Homework

Homework is an important part of our secondary school curriculum. For Years 7 and 8 homework is usually set through the e-learning portal and is marked automatically with moderation and comments by the teacher. These activities usually take around 30 minutes. Once in Year 9, students may be required to complete more complex tasks at home, especially with regards to practising writing Chinese characters. Typically, students may complete one character learning exercise and one comprehension or writing exercise per week at home. Many students like to use our e-learning portal to consolidate their learning, or apps such as Quizlet, to vary their study styles.

Assessment

Our teachers usually set an end-of-year assessment at the end of each year from Years 7 – 9. This is either produced by the teacher themselves, or, upon request, can be produced as an online assessment by Dragons in Europe for a more standardised format. Once studying the GCSE curriculum, students will be assessed in Year 10 through a GCSE foundation mock, and in Year 11 by the GCSE itself. Mock tests and assessments will be given to help train the students to have good exam technique.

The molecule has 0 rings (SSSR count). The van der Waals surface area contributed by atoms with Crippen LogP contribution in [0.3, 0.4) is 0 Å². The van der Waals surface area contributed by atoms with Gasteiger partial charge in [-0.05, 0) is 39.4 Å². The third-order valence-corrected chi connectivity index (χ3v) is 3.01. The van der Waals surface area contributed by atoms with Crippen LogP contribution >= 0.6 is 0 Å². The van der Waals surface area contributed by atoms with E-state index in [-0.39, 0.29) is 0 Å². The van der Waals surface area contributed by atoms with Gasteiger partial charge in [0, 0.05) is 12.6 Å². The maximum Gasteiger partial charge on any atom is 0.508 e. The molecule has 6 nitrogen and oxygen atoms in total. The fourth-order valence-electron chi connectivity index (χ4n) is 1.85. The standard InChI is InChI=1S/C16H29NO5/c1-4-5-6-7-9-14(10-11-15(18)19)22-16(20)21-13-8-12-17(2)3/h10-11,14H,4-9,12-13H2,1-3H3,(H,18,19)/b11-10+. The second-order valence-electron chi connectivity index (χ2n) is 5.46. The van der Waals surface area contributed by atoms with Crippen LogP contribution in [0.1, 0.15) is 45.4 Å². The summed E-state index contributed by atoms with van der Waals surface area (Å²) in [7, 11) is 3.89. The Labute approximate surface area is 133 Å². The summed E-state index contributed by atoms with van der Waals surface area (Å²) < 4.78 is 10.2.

GCSE Mandarin Chinese Study Centres

If there simply isn’t enough space on the timetable for Mandarin Chinese please have a look at our Study Centres service, where we can set up a small study group hosted at your school outside of normal timetable hours.